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Inside Business | 2 min read

Flexitarianism and the Rise of Synthetic Meat

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Grow Magazine

You’d be forgiven for not even realising you may already be part of the growing worldwide nutrition trend known as ‘flexitarianism’. Most of us participate in it subconsciously already. 

As the versatile cousin of the vegetarian and pescatarian, the flexitarian is the foodie who is flexible with their food choices (hence the name), but also takes a considered approach to eating less meat. So, are flexitarians just vegetarians who take breaks so they can enjoy the best of both culinary worlds? And where does synthetic meat come into the equation?


Many are already familiar with movements such as ‘meat-free Monday’, yet may not have realised its connection with the rise of the flexitarianism. Former Beatle Sir Paul McCartney and his family are some of the famous faces that consciously advocate for this stance, in the hopes of cutting the risks to cancer, heart disease and diabetes, while also benefiting the environment. 

And while this ever-growing food agenda is noted as one of the key culinary trends to watch in 2017, it’s the rise of synthetic meats, made from stem cells and cultures in labs, which has also helped ignite a global conversation about the revised eating habits of our future. Scientists from around the globe are already hard at work on recreating meat that, to the naked eye, tastes like the real deal. A team of Dutch scientists in 2013 unveiled their lab-manufactured burger, while a US company served up the first-ever lab made meatball in 2016.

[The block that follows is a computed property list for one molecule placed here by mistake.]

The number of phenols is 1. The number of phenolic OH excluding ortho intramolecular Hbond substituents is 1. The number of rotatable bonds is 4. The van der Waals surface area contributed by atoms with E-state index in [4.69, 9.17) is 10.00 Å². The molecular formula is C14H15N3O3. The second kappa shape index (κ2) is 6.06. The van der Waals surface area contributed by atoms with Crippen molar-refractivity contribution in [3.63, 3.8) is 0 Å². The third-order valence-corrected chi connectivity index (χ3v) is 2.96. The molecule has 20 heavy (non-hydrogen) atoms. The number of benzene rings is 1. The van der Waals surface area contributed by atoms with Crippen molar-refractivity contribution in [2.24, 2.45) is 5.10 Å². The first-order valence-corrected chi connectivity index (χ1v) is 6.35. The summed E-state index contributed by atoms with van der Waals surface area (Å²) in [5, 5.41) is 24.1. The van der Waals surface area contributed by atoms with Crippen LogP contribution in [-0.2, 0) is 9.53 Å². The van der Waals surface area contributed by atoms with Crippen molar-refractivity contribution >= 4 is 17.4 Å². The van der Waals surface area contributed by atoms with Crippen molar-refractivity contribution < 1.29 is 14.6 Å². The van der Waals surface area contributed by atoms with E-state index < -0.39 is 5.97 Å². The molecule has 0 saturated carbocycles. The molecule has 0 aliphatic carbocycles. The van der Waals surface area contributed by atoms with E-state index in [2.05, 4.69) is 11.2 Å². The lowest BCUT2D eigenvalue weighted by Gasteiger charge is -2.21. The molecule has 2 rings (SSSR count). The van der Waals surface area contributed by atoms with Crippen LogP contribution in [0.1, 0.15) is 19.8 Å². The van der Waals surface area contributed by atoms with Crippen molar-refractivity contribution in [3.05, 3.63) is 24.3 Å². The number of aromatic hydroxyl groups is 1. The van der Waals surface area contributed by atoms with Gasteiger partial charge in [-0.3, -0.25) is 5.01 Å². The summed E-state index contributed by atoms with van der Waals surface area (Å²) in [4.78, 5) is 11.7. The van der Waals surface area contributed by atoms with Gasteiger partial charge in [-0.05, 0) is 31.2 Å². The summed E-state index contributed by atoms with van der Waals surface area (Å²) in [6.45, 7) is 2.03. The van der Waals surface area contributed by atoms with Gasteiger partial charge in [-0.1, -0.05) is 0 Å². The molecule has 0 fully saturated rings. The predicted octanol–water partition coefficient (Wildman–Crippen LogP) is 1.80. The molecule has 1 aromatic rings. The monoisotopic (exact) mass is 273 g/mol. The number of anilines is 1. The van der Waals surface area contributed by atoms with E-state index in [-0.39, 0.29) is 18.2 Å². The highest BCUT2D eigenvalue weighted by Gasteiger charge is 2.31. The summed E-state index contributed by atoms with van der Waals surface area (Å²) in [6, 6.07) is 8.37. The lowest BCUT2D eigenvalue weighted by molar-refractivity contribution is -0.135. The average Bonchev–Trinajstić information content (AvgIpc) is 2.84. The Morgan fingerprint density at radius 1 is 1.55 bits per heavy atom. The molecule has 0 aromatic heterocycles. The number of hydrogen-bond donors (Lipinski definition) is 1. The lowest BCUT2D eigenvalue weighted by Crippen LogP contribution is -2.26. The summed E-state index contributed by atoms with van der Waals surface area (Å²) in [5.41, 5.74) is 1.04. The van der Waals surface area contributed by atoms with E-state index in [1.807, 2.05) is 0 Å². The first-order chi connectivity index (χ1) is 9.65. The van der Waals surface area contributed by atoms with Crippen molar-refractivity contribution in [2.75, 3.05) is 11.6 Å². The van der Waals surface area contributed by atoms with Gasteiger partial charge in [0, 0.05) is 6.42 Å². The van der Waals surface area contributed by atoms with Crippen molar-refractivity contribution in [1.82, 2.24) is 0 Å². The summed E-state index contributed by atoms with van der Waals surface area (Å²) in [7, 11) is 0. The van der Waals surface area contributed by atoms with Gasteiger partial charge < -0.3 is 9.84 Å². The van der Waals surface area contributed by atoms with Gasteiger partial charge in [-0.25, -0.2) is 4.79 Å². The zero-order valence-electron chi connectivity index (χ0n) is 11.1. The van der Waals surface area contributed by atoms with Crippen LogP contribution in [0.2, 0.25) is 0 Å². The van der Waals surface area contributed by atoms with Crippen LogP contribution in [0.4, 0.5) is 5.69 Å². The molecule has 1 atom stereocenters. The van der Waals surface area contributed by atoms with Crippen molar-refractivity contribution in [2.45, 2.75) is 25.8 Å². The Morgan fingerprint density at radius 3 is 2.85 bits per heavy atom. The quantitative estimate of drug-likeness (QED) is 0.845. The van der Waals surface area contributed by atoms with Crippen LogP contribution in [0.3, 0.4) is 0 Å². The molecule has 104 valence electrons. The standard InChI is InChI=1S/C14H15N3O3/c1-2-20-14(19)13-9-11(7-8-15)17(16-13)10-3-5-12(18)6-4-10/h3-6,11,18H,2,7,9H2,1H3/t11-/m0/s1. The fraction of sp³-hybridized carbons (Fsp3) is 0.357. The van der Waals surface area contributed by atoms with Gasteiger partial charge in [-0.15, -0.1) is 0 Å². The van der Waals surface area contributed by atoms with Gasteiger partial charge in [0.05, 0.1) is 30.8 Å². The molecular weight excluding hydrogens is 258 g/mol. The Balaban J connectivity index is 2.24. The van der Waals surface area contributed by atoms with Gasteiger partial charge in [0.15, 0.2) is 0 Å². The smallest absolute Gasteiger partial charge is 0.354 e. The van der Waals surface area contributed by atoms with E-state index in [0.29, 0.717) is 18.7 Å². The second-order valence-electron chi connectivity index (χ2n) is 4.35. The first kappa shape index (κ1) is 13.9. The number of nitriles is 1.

It’s hoped that, with time and further research, these manufactured meats will be instrumental in reducing the extreme levels of carbon dioxide this industry creates (labelled by the Food and Agricultural Organisation of the United Nations as the worst offender of emissions, sending 300 kilograms into the atmosphere), as well alleviate the global water crisis, with 15,000 litres of water required to produce a mere one kilogram of meat. As to when we’ll see these synthetic meats in our local supermarkets, the cost of one burger ($330,000 for the Dutch experiment alone!) makes this prohibitive on a larger scale… for now. 

Less ‘mad scientist’ type meat substitutes have been around for a while, of course. Companies, such as Impossible Foods in California, have developed a mixture of plant-derived proteins to make patties that appear to look like meat. Dutch company Beeter and Quorn branded products both have a considerable market share in imitation meat. But when it comes to taste, these substitutes won’t hold up against synthetic meat, because synthetic meat is real meat. Whether consumers will embrace it is another question, however. 

What you can count on though is the flexitarian trend to continue to expand and flourish in mainstream society. For those no longer willing to be bound by the rigidity of veganism, or for those whom their diet demands the level of protein and iron only a big juicy steak can produce, yet want to do their part in protecting the environment, then flexitarianism may be the future. 

Whether or not you choose to indulge in a man-made, lab-manufactured hamburger as a result of this diet choice, will depend on just how willing you are to have your beefcake and eat it, too.

 

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